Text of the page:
Four ways to make a PR pro cry

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Now, I’m sure most readers don’t actually want to make a public relations practitioner cry …

But as someone who’s worked in PR, in some form or another for many years now, I’ve got a pretty good handle on what can upset, flummox and depress us. This list relates in particular to those who work in media relations. Read on and weep (or laugh).

Journalist moves on
You’ve spent months (maybe years) developing a great relationship with a journo. You trust each other. They accept and use your pitches. Together, you’ve seen some very cool stories come to fruition. They’ve been grateful to you for supplying well-spoken clients that match their columns and topics, often at short notice. And you’ve been grateful for the chance to shine a light on some deserving clients and their important work.

But nothing lasts forever … It’s enough to make a PR person cry when that journo 1) moves to a different newspaper round or publication or radio station or country 2) moves into a media adviser role or, god forbid, another PR agency or 3) runs away to write a novel.

Your client story shares glory with another
Your journalist friend tells you that your client story will be published tomorrow. You rise with the sun to grab the paper, only to see that yes – your client is quoted and yes they’re in the photo – but that their main competitor is included extensively in the article, too. You know the client will be disappointed (technical term is devo) and it’s very likely that news article won’t be anything they share in any other spaces. *back to the drawing board*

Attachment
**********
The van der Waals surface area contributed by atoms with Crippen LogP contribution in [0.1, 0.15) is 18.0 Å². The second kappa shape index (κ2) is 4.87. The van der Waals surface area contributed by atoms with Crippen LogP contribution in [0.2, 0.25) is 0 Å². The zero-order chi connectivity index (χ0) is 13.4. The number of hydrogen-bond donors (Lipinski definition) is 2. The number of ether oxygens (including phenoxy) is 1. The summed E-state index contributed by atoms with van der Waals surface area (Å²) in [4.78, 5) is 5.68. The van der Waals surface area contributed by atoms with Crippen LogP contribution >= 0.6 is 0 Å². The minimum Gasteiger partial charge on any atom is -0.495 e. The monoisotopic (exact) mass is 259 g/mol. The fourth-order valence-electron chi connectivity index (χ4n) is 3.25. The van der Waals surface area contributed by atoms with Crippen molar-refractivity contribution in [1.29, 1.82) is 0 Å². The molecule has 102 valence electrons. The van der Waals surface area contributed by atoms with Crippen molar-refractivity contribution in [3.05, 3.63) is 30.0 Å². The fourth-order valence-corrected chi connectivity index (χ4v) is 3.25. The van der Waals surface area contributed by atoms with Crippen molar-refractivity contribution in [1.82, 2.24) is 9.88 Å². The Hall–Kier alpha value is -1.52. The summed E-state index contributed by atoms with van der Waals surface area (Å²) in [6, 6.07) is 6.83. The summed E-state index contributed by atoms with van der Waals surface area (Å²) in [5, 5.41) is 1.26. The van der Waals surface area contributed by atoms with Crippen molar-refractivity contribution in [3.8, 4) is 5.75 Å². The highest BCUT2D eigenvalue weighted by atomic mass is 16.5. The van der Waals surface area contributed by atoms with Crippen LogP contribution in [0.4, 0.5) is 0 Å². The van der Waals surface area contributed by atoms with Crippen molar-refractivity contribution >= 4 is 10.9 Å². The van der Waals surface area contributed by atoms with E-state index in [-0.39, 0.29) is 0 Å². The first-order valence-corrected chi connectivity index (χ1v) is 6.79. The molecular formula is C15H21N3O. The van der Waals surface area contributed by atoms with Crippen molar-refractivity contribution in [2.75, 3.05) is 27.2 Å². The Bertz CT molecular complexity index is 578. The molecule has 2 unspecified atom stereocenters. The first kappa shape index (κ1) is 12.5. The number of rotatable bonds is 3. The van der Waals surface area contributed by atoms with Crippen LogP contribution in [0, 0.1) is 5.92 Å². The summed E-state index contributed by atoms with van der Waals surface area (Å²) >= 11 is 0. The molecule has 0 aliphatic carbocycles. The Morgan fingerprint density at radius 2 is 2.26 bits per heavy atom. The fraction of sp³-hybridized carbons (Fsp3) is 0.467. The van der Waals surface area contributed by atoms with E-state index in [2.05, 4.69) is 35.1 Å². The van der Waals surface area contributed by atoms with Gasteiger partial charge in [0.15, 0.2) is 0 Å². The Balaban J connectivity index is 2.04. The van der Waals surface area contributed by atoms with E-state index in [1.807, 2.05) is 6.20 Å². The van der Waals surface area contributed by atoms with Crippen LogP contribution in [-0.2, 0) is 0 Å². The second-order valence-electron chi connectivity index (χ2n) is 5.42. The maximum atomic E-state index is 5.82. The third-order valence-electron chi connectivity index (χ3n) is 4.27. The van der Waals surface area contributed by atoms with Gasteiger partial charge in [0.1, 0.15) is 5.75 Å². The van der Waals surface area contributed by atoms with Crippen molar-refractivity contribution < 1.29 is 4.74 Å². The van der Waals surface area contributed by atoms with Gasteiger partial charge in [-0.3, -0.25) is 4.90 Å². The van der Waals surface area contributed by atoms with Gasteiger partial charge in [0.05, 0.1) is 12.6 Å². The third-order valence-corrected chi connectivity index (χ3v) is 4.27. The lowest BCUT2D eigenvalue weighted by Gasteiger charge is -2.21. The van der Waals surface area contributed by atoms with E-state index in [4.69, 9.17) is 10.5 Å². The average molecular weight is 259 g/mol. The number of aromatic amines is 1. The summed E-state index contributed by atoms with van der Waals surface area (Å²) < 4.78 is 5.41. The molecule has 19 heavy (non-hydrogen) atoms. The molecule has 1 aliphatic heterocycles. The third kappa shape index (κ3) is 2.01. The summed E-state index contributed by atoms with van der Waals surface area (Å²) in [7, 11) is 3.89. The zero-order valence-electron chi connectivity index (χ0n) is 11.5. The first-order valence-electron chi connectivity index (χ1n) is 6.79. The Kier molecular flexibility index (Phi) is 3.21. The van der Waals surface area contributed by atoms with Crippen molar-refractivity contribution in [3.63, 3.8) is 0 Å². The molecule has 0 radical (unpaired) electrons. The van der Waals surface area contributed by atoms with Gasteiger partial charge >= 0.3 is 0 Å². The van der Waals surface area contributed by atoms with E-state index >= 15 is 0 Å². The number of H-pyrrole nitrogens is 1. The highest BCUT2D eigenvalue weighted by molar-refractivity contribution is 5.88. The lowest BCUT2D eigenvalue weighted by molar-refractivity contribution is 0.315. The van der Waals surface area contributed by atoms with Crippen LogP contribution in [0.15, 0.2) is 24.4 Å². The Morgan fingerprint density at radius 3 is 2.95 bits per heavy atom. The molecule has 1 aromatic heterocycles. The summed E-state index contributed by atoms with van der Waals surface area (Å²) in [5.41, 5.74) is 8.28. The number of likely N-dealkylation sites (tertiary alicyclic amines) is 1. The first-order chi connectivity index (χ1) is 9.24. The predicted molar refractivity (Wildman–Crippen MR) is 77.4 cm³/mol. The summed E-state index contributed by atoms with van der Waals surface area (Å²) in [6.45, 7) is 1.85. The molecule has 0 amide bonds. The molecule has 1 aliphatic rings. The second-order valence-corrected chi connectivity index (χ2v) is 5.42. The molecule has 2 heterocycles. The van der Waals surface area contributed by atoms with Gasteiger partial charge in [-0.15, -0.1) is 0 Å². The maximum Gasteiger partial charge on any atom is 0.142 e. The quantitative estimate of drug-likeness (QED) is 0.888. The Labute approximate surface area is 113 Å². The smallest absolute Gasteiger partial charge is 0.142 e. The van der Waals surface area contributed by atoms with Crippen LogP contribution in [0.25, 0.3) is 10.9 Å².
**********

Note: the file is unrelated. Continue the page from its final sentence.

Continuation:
Your client isn’t available
You’ve worked hard to bring one client and one journalist together – for one wonderful story. You think you have their diaries aligned and all parties are prepared. Then, there’s a last-minute diary change; a photographer can’t make it; or your client’s child falls ill and they need to stay home … It all unravels. Say goodbye to the media piece and say hello to awkward follow-ups.

Mistimed pitches
Your brain’s been working overtime (read = sleepless nights) and you’ve had a genius of an idea for a client story. Before you pitch, you quickly look at that outlet’s previous stories (like any good PR program, research + research + research) only to find the exact same angle has been used that month / morning / second. *back to the drawing board*

Over to you, PR people .. what else makes you want to cry?

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